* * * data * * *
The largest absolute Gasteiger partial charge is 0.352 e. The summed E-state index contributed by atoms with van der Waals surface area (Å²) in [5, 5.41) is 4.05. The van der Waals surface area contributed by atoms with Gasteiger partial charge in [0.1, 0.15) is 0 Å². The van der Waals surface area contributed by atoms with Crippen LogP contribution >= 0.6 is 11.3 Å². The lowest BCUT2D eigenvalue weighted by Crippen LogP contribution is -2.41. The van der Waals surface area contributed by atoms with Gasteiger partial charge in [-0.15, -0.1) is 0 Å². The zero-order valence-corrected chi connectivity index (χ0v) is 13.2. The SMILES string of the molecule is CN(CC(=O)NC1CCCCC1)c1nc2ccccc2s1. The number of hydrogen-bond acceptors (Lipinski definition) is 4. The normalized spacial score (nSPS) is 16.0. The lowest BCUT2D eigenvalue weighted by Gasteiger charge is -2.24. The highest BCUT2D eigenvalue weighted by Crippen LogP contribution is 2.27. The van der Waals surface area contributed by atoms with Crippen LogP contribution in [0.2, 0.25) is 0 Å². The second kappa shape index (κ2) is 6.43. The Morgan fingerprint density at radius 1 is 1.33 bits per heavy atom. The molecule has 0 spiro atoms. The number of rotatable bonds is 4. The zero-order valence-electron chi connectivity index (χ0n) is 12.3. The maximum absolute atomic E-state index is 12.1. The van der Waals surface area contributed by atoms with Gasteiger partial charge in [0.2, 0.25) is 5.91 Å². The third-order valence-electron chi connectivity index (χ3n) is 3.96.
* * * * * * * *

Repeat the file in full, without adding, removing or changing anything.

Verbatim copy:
The largest absolute Gasteiger partial charge is 0.352 e. The summed E-state index contributed by atoms with van der Waals surface area (Å²) in [5, 5.41) is 4.05. The van der Waals surface area contributed by atoms with Gasteiger partial charge in [0.1, 0.15) is 0 Å². The van der Waals surface area contributed by atoms with Crippen LogP contribution >= 0.6 is 11.3 Å². The lowest BCUT2D eigenvalue weighted by Crippen LogP contribution is -2.41. The van der Waals surface area contributed by atoms with Gasteiger partial charge in [-0.15, -0.1) is 0 Å². The zero-order valence-corrected chi connectivity index (χ0v) is 13.2. The SMILES string of the molecule is CN(CC(=O)NC1CCCCC1)c1nc2ccccc2s1. The number of hydrogen-bond acceptors (Lipinski definition) is 4. The normalized spacial score (nSPS) is 16.0. The lowest BCUT2D eigenvalue weighted by Gasteiger charge is -2.24. The highest BCUT2D eigenvalue weighted by Crippen LogP contribution is 2.27. The van der Waals surface area contributed by atoms with Crippen LogP contribution in [0.2, 0.25) is 0 Å². The second kappa shape index (κ2) is 6.43. The Morgan fingerprint density at radius 1 is 1.33 bits per heavy atom. The molecule has 0 spiro atoms. The number of rotatable bonds is 4. The zero-order valence-electron chi connectivity index (χ0n) is 12.3. The maximum absolute atomic E-state index is 12.1. The van der Waals surface area contributed by atoms with Gasteiger partial charge in [0.2, 0.25) is 5.91 Å². The third-order valence-electron chi connectivity index (χ3n) is 3.96.